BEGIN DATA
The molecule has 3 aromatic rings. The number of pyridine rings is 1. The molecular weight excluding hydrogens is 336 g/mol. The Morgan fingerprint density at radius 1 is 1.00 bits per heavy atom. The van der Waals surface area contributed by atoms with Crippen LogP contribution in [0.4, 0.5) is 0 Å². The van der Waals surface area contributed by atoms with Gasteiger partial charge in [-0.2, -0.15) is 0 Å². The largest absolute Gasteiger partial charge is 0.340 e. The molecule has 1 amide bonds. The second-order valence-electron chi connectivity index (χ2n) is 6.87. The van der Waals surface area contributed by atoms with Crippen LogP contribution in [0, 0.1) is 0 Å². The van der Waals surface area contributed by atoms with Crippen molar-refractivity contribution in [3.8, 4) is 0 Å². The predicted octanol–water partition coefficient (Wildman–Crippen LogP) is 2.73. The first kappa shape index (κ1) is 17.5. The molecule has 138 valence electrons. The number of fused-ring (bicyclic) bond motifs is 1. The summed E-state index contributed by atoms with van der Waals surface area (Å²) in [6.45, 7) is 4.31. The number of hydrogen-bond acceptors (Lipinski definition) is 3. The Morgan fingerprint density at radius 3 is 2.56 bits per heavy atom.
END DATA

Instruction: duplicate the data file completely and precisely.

The molecule has 3 aromatic rings. The number of pyridine rings is 1. The molecular weight excluding hydrogens is 336 g/mol. The Morgan fingerprint density at radius 1 is 1.00 bits per heavy atom. The van der Waals surface area contributed by atoms with Crippen LogP contribution in [0.4, 0.5) is 0 Å². The van der Waals surface area contributed by atoms with Gasteiger partial charge in [-0.2, -0.15) is 0 Å². The largest absolute Gasteiger partial charge is 0.340 e. The molecule has 1 amide bonds. The second-order valence-electron chi connectivity index (χ2n) is 6.87. The van der Waals surface area contributed by atoms with Crippen LogP contribution in [0, 0.1) is 0 Å². The van der Waals surface area contributed by atoms with Crippen molar-refractivity contribution in [3.8, 4) is 0 Å². The predicted octanol–water partition coefficient (Wildman–Crippen LogP) is 2.73. The first kappa shape index (κ1) is 17.5. The molecule has 138 valence electrons. The number of fused-ring (bicyclic) bond motifs is 1. The summed E-state index contributed by atoms with van der Waals surface area (Å²) in [6.45, 7) is 4.31. The number of hydrogen-bond acceptors (Lipinski definition) is 3. The Morgan fingerprint density at radius 3 is 2.56 bits per heavy atom.